For the first time this year, I am amazed to be reaching for my sunglasses as I drive the coastal road from Edinburgh to the small town of Dirleton to meet Charlotte Cadzow at her home studio. It’s actually hot…in April….in Scotland! The three cherry blossoms signalling I should park up are in full bloom making the unusually blue sky and the cutesy cottage I am approaching, a painting in the making . I resist the temptation to lop a small branch or two off for my large vase that is sitting empty on my kitchen table ( love a cherry blossom!) and head towards the small gate. I am met by ‘Black Jack’ a massive barking black lab whose madly wagging tail gives him away.
Charlotte is making her way down the garden path to greet me. We chat in her kitchen for a while over a coffee and it turns out she studied at the same art school at the same time as I did! She was in the year below so we never met properly but she recognised me ( probably from my gatecrashing other departments like ceramics) and we know some of the same people -how funny!
I spot one of the pieces of work I have come to see, a giant ceramic clam shell sits casually on a chunky oak dining table in the kitchen. I love to see artworks embedded in everyday living spaces instead of being plonked on plinths or in glass cabinets in a no-touch zone. I am pleased to say she has children, three in fact ….so it is possible to have beautiful things in the house with young children about – you read it here first! My sister whose house is full of lovely but breakable things says you have to teach kids how to touch instead of not to touch them otherwise its no fun for anyone and she has successfully tested this theory on her two little home grown ‘guinea pigs’! So back to the shell piece, it was inspired by a giant clam that Charlotte’s grandfather brought back from a faraway trip when she was young which now sits majestically in a prime spot in her garden. I think the grand scale of the ceramic one would make it an intriguing piece placed in just about any room in the house. Much of Charlotte’s work has a quietly whimsical, grown up fairytale feel about it. We take a tour of the house where her hand-stamped tiles provide texture and detail in her bathroom and wouldn’t look out of place in an Indian temple. Other tiles make quirky details on a large open fire surround and I have my eye on some rustic square dwarf planters with feet that would look great with lush green foliage plants.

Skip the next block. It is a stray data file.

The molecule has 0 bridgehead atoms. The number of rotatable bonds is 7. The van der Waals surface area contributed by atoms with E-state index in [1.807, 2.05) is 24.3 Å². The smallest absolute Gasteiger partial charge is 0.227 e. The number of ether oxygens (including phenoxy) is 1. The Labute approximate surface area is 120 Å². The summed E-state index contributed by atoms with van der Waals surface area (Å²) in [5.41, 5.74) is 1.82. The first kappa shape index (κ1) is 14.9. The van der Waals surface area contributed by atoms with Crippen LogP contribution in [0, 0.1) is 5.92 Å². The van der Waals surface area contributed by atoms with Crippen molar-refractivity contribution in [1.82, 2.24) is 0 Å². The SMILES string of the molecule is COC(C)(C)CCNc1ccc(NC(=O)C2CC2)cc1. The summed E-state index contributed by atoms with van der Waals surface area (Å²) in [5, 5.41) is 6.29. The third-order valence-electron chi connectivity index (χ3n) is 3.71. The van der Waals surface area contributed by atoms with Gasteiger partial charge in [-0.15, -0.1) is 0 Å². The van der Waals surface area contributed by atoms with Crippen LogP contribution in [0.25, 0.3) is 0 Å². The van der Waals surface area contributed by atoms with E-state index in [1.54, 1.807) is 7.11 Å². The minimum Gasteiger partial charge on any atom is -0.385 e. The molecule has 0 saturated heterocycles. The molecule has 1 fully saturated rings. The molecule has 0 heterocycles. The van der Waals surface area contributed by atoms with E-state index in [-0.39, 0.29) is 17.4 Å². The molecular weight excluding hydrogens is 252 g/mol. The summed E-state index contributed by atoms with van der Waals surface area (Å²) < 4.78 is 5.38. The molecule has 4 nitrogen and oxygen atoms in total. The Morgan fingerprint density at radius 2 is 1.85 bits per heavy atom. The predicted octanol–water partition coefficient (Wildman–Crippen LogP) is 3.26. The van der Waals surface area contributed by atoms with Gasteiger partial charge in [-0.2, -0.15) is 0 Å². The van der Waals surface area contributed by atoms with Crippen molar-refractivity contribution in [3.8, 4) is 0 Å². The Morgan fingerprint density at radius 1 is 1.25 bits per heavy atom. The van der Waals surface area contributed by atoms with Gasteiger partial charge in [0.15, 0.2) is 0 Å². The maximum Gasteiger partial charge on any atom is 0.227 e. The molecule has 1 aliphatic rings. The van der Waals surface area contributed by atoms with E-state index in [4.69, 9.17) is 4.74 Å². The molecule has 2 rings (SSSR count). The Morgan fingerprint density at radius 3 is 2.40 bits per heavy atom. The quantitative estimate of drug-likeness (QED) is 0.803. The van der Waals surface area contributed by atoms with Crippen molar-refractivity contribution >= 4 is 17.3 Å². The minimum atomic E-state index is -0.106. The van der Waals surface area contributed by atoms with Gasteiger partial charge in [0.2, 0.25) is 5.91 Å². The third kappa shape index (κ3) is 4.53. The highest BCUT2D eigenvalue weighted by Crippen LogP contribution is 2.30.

All artists yearn for a studio in the garden -its so convenient for popping inside for meals (nothing at all to do with inspiration). Charlotte’s makes me think of an atelier in rural Provence, snuggled into a corner of the garden and encompassed by wild plants and herbs with a large window that swings open like the top half of a stable door. Charlotte’s training took her as far as New Zealand and Japan where she studied under the Japanese potter Ryoji Koie. Her influences come from her travels abroad and the East Lothian coastline she lives near. She uses porcelain and stoneware clay- the latter sometimes with grit and sand in it to make it stronger for handbuilding. She has explored ancient ‘Raku’ techniques which involve putting pre-fired ceramic work back into a hot kiln for a short glaze firing and then plunging them into a straw filled pit to smoke away gently which creates exciting, unpredictable marks and colours.
Inside the studio, there are a couple of potter’s throwing wheels and shelves filled with past work as well as work in progress; large shell forms, delicate little ring dishes, round platters with tiny bird details, boat shaped vases with figureheads and wings, gorgeous metallic bronze trays with small bird handles and one or two sculptural pieces that would create an air of mystique in any garden.
She is planning to develop some of these pieces further as interior products and I hope to make some of them available here at Curious Egg in the very near future.
Thanks Charlotte for taking time to talk to me and for letting me nosey around your studio !